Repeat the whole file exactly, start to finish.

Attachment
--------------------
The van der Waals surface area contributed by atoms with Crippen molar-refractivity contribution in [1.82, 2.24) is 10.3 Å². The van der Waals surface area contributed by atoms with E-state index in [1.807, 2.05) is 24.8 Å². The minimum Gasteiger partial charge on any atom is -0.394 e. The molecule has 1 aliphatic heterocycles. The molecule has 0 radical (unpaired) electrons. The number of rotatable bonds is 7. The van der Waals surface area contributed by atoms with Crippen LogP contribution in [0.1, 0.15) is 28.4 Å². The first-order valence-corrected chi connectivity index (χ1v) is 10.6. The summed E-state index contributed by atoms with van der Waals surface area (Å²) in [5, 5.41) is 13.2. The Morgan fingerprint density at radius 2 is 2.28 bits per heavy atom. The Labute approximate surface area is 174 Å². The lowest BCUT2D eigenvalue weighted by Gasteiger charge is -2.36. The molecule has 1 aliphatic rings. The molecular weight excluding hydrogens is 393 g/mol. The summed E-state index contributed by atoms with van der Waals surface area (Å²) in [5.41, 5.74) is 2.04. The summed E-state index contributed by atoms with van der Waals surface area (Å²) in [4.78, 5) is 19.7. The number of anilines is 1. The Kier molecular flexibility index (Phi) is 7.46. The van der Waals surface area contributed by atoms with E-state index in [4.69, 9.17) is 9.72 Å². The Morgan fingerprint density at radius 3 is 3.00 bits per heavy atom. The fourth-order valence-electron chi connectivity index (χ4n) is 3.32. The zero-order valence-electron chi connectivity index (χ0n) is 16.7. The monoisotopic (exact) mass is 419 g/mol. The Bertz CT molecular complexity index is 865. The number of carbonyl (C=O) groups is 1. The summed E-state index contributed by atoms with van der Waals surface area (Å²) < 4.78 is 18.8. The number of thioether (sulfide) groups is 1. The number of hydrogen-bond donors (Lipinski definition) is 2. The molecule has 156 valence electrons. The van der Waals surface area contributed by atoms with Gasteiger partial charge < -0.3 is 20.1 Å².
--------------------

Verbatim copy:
The van der Waals surface area contributed by atoms with Crippen molar-refractivity contribution in [1.82, 2.24) is 10.3 Å². The van der Waals surface area contributed by atoms with E-state index in [1.807, 2.05) is 24.8 Å². The minimum Gasteiger partial charge on any atom is -0.394 e. The molecule has 1 aliphatic heterocycles. The molecule has 0 radical (unpaired) electrons. The number of rotatable bonds is 7. The van der Waals surface area contributed by atoms with Crippen LogP contribution in [0.1, 0.15) is 28.4 Å². The first-order valence-corrected chi connectivity index (χ1v) is 10.6. The summed E-state index contributed by atoms with van der Waals surface area (Å²) in [5, 5.41) is 13.2. The Morgan fingerprint density at radius 2 is 2.28 bits per heavy atom. The Labute approximate surface area is 174 Å². The lowest BCUT2D eigenvalue weighted by Gasteiger charge is -2.36. The molecule has 1 aliphatic rings. The molecular weight excluding hydrogens is 393 g/mol. The summed E-state index contributed by atoms with van der Waals surface area (Å²) in [5.41, 5.74) is 2.04. The summed E-state index contributed by atoms with van der Waals surface area (Å²) in [4.78, 5) is 19.7. The number of anilines is 1. The Kier molecular flexibility index (Phi) is 7.46. The van der Waals surface area contributed by atoms with E-state index in [4.69, 9.17) is 9.72 Å². The Morgan fingerprint density at radius 3 is 3.00 bits per heavy atom. The fourth-order valence-electron chi connectivity index (χ4n) is 3.32. The zero-order valence-electron chi connectivity index (χ0n) is 16.7. The monoisotopic (exact) mass is 419 g/mol. The Bertz CT molecular complexity index is 865. The number of carbonyl (C=O) groups is 1. The summed E-state index contributed by atoms with van der Waals surface area (Å²) < 4.78 is 18.8. The number of thioether (sulfide) groups is 1. The number of hydrogen-bond donors (Lipinski definition) is 2. The molecule has 156 valence electrons. The van der Waals surface area contributed by atoms with Gasteiger partial charge < -0.3 is 20.1 Å².